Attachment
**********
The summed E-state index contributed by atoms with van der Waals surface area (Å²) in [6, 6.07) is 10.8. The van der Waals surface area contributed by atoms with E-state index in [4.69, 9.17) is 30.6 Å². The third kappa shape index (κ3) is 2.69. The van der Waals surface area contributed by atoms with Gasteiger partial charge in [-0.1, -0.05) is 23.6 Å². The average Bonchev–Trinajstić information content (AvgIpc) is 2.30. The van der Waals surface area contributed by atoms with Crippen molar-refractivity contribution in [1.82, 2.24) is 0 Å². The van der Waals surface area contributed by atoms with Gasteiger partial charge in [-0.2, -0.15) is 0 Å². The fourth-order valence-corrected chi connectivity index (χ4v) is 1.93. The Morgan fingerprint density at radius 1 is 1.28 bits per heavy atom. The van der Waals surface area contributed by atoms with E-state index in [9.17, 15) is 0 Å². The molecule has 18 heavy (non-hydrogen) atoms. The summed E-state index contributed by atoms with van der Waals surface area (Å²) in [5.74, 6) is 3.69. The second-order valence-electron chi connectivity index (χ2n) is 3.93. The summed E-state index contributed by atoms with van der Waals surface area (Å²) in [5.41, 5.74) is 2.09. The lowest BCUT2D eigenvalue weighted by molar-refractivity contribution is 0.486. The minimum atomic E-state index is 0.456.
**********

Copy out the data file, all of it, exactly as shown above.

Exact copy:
The summed E-state index contributed by atoms with van der Waals surface area (Å²) in [6, 6.07) is 10.8. The van der Waals surface area contributed by atoms with E-state index in [4.69, 9.17) is 30.6 Å². The third kappa shape index (κ3) is 2.69. The van der Waals surface area contributed by atoms with Gasteiger partial charge in [-0.1, -0.05) is 23.6 Å². The average Bonchev–Trinajstić information content (AvgIpc) is 2.30. The van der Waals surface area contributed by atoms with Crippen molar-refractivity contribution in [1.82, 2.24) is 0 Å². The van der Waals surface area contributed by atoms with Gasteiger partial charge in [-0.2, -0.15) is 0 Å². The fourth-order valence-corrected chi connectivity index (χ4v) is 1.93. The Morgan fingerprint density at radius 1 is 1.28 bits per heavy atom. The van der Waals surface area contributed by atoms with E-state index in [9.17, 15) is 0 Å². The molecule has 18 heavy (non-hydrogen) atoms. The summed E-state index contributed by atoms with van der Waals surface area (Å²) in [5.74, 6) is 3.69. The second-order valence-electron chi connectivity index (χ2n) is 3.93. The summed E-state index contributed by atoms with van der Waals surface area (Å²) in [5.41, 5.74) is 2.09. The lowest BCUT2D eigenvalue weighted by molar-refractivity contribution is 0.486. The minimum atomic E-state index is 0.456.